August 2, 2010
The readings of Trumbo's letters by Douglas, Neesom and others were the making of this documentary for me. Not to say that his black listing and life story, against the backdrop of Americas paranoia after the second world war is not engaging or interesting, it is, but his writing is brilliant and when read by someone like Donald Sutherland it becomes astounding.
July 3, 2010
If one ever wanted to make a case against the inherent banality of assigning "5 stars" or "10 tomatoes" in the business of film review, then a film such as Trumbo would give one fodder for argument.

Despite enlisting several Hollywood stars to read the letters of the man in a compelling way, this cannot be said to offer entertainment.

To be taken as a documentary, one must criticize a lack of background depth to the climate that created a politicized blacklist and an almost complete occlusion of the political philosophy expressed by those blacklisted that caused them to be vilified in the first place.

"McCarthyism" is properly used as a pejorative term to refer to the era when a Senator and his cronies sacrificed people's lives in order to aggrandize themselves optically before the public and provides a dire warning of the misuse of power in a democratic capitalist system. I think it is important for people today to pay heed to these past days and be very watchful of their "leaders" at all times, because we have seen countless examples in history of the notion that "power corrupts, and absolute power corrupts absolutely". As an individual your entire life can be ruined by government out to scare the public into rallying to their cause, accepting the erosion of rights in the name of "safety", and pointing one out as an example to be ostracized by the community at large.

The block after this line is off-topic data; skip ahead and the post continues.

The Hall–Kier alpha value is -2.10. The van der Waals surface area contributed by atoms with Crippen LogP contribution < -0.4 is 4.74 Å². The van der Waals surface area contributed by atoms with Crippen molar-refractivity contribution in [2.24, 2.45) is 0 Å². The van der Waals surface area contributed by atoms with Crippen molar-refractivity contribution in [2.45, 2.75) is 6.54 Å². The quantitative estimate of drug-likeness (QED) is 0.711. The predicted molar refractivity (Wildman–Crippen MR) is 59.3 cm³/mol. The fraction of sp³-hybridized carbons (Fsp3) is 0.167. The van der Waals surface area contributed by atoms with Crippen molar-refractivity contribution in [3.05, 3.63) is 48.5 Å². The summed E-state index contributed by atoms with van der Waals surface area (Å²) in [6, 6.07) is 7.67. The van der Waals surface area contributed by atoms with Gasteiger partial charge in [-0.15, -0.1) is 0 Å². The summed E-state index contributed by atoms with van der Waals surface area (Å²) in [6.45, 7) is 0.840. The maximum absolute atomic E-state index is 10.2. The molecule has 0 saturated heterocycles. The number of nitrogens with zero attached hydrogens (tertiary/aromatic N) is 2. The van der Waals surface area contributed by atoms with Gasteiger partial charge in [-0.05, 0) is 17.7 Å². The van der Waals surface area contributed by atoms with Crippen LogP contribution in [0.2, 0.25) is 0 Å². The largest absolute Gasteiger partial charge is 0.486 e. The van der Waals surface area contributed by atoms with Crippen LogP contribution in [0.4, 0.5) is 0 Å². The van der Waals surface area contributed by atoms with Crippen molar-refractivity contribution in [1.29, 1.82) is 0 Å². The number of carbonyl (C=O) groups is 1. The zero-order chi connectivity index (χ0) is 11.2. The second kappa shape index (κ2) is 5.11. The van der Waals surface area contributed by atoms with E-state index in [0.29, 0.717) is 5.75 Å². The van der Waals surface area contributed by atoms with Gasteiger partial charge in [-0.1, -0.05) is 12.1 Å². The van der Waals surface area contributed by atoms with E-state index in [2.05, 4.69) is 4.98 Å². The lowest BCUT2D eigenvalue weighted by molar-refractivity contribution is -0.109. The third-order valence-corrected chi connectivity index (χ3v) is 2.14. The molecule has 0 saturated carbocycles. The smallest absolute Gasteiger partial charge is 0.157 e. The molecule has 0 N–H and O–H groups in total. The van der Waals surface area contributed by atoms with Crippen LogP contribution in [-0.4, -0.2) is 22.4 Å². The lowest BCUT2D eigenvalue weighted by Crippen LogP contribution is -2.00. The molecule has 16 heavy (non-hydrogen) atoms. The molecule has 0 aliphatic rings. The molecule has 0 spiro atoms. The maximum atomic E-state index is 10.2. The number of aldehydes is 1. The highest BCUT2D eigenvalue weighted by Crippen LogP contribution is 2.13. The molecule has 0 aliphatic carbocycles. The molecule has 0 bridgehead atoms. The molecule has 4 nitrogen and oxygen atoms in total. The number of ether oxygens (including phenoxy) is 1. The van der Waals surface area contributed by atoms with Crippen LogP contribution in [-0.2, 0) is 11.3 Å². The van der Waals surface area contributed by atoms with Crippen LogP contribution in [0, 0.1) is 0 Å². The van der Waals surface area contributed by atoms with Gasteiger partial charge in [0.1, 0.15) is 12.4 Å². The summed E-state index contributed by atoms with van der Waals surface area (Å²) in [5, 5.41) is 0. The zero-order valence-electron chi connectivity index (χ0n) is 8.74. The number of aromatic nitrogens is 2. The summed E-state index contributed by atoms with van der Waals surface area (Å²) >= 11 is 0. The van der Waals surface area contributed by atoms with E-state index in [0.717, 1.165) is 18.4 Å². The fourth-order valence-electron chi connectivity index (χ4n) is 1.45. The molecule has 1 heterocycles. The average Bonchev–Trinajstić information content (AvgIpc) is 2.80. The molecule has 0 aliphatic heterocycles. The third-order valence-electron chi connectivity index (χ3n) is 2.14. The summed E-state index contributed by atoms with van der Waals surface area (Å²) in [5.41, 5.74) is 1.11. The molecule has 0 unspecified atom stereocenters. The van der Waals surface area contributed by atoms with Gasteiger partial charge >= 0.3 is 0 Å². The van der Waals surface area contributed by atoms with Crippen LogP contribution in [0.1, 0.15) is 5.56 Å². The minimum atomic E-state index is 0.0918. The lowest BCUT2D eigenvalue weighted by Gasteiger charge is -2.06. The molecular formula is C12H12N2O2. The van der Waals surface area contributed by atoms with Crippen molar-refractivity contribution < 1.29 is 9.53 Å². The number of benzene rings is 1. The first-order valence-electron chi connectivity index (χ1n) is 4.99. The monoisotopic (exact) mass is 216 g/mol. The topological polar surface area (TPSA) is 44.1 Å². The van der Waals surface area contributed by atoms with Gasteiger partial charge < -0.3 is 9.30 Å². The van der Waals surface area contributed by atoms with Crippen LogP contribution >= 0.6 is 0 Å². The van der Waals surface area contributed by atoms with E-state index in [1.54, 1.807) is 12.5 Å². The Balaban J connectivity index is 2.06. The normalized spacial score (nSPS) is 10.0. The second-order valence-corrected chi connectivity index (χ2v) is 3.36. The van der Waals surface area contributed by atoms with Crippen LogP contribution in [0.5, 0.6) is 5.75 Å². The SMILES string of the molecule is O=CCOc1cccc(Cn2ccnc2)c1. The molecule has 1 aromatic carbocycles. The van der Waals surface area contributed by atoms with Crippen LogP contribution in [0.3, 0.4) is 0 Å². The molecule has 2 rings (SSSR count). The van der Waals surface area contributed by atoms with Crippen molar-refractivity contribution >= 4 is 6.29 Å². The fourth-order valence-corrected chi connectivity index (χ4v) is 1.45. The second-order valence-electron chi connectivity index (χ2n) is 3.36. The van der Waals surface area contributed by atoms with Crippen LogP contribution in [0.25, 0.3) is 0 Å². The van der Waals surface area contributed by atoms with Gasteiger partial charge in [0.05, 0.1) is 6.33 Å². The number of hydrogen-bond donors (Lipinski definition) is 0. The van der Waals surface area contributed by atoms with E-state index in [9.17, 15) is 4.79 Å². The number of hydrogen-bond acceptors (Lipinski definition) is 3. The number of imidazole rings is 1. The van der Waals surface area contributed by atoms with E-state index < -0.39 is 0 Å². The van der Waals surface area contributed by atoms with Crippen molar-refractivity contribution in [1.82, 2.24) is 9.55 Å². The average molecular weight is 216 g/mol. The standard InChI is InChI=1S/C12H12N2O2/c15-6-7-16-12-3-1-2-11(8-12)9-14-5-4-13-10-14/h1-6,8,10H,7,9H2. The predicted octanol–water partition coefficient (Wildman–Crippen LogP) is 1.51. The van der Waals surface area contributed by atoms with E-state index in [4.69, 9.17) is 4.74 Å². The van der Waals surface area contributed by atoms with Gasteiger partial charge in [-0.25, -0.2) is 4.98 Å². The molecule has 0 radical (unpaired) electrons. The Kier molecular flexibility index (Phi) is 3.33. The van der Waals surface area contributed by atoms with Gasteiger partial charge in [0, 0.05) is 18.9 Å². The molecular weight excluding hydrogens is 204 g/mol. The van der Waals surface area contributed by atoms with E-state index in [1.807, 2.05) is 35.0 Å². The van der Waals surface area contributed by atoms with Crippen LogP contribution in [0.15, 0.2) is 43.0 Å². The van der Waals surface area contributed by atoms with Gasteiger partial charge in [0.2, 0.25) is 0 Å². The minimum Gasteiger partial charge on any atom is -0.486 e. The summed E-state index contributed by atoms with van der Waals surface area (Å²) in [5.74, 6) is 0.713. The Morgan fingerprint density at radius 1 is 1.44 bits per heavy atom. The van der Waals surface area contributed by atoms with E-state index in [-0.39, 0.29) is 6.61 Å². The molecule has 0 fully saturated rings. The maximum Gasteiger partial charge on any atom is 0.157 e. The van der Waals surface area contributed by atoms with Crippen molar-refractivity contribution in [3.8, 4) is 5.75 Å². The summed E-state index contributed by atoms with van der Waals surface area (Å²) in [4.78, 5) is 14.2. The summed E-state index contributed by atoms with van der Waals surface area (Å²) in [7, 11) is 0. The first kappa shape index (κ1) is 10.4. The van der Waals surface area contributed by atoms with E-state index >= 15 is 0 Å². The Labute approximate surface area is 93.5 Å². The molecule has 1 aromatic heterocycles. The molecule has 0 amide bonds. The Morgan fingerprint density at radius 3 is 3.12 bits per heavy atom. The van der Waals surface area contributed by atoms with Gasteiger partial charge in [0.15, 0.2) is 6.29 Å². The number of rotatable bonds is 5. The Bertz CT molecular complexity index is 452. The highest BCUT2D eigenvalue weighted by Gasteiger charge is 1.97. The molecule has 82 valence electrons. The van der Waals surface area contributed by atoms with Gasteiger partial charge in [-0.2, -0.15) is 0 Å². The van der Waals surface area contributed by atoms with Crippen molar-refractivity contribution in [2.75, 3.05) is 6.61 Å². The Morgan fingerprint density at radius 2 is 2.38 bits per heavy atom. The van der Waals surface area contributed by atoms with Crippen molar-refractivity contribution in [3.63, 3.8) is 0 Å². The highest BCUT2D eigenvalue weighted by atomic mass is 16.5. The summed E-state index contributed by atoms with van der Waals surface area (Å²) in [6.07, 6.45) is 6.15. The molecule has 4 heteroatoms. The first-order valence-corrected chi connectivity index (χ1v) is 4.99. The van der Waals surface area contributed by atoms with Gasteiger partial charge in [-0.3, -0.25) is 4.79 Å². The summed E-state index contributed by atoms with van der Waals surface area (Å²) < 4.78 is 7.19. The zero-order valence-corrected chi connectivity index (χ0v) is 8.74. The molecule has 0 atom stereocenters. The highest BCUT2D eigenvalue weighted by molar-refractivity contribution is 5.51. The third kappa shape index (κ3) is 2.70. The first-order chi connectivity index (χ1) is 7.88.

In days of Patriot Acts and other attacks on civil freedoms to stop "the terrorists", the parallels can be easily drawn.

Having said all that, it comes down to the scoring system as always, and this gets my "watch once and enjoy" 6er because of the lacks as a documentary piece, despite the vital importance of the material in general.
July 3, 2010
As far as documentaries go this one was pretty good. Director Dalton Trumbo, as it turns out, was a really cool guy. He was blacklisted for who knows what when everyone was naming names for being communist. He was in jail for a while and then moved to Mexico with his family and published scripts under a whole bunch of different alternate names. If you don't know anything about this time period and its affect on the film industry, you'll definitely get a history lesson here!
The way director Peter Askin presents the information is pretty cool as well. He uses Trumbo's family members for interviews and actors who had some relation to him for readings of letters he wrote. You get an interesting sense of who and how he was when things that he wrote are read by someone who 1. knew him well enough to know how it should sound and 2. can actually act!
I don't know that it was interesting enough to watch again, but definitely worth seeing once.
June 12, 2010
insightful & well done doc
½ June 4, 2010
(*** 1/2): Thumbs Up

Very interesting and funny.
April 7, 2010
hmmm, nicole kidman--done
½ November 10, 2009
The tone of the film may be a bit too celebratory, but Trumbo's utter dedication to standing up and fighting for justice and freedom is commendable. The spoken word recitations of Trumbo's letters are easily the most moving and memorable segments of the film.